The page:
‘An amazing feeling’: asylum seeker stuck in hotel thanks Observer readers for sending books

An asylum seeker who has spent almost 500 days stranded in a Berkshire hotel has thanked Observer readers for their generosity after he was inundated with books.

Last week Ali featured in an article articulating life in limbo for the 37,000 asylum seekers living in hotels, with the Kurdish Iranian lamenting that the one thing he craved to relieve the tedium was a book to read.

Scores of readers have responded by offering books or book tokens while the University of Reading stepped forward to offer the 34-year-old a pass to its library.

Ali, who crossed the Channel in a small boat in July 2021 after fleeing religious persecution in Iran, also revealed his dream was to study until he was allowed to work in the UK.

The University of Reading is now looking into its admissions process to offer Ali a place on a course and ways to waive the £90 fee for non-university members to withdraw books.

“The reaction to the article was amazing. English people are very kind and I received lots of lovely messages, it was an amazing feeling for me,” Ali said.

“I really appreciate it. I’ve also received some books that are great, at least I have something to do.

“Someone standing in the queue for the bus said: ‘Oh you were in the newspaper, I know who you are!’ That was amazing.”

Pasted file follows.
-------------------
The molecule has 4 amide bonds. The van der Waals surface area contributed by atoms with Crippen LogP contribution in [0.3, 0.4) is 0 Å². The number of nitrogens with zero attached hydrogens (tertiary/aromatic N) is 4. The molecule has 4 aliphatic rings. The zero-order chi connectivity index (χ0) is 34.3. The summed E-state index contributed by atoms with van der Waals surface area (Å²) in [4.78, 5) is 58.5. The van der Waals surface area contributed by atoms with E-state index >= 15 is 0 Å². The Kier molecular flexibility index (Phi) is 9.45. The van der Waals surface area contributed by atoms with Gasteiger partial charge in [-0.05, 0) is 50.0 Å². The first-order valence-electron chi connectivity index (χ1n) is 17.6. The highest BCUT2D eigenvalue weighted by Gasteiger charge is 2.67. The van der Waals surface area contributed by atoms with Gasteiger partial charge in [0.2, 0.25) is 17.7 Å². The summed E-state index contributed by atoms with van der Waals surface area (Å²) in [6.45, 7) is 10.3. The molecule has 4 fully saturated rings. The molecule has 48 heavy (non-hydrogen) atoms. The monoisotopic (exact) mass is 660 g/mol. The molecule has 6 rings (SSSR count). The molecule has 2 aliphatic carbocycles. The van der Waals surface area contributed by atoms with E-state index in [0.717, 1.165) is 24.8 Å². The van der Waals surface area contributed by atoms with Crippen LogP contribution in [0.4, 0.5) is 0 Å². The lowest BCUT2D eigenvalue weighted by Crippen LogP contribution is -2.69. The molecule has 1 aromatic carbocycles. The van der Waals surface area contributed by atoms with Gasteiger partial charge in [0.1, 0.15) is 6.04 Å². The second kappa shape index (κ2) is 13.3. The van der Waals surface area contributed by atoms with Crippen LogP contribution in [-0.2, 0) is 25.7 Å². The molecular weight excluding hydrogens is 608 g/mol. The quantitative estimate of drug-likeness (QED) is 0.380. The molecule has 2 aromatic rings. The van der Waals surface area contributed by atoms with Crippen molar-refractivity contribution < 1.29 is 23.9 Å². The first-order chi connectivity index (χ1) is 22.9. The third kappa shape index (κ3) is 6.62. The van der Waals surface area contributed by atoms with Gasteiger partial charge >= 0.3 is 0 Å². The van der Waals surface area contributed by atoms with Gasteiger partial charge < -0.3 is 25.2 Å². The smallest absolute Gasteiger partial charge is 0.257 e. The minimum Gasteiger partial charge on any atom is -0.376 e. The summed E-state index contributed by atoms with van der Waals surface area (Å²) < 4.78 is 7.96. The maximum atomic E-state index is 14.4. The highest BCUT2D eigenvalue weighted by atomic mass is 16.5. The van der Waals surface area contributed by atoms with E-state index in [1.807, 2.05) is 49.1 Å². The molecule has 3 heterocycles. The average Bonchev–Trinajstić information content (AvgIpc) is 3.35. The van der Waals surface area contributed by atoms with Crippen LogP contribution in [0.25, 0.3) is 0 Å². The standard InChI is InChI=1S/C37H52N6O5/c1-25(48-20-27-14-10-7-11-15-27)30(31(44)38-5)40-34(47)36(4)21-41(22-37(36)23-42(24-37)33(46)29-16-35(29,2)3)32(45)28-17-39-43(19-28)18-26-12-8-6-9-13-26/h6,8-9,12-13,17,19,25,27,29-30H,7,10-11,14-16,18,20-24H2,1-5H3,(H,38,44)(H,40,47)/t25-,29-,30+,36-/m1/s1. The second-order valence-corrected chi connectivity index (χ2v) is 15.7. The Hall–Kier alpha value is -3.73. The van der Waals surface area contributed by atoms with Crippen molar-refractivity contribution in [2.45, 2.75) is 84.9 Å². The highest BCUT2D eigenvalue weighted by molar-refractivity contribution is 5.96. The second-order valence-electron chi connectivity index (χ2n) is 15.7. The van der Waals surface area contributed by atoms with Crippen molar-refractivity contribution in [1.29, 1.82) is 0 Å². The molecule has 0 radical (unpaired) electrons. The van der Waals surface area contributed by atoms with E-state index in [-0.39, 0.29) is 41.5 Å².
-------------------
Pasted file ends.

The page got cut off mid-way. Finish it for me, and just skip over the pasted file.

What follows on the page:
The Refugee Council, which has been in touch with Ali, said the response from readers was at stark odds with the government’s attitude to small boat arrivals.

The council’s fundraising director, Tamsin Baxter, said: We know from our work that many people in the UK want to support refugees, and it was really inspiring to see how many readers reached out to Ali.

“Hostile rhetoric can make life much harder for the people we work with. However, we find the public often wants to welcome refugees into our communities.”

The heartwarming reaction comes amid growing tensions over the Home Office’s reliance on hotels to house asylum seekers for long periods.

On Friday two English councils – Ipswich and East Riding in Yorkshire – failed in attempts to block asylum seekers from being relocated to hotels in their areas. Reports on Saturday suggested another eight local authorities are also considering legal action against the Home Office over “unsafe” hotels for asylum seekers.

Meanwhile, Stockport council revealed asylum seekers “cooped up” in a hotel faced a scabies outbreak and “inhumane treatment”.

Ali added: “I want people to understand the situation we are in. I hope my words will go some way towards stopping the unfair criticism of all asylum seekers.”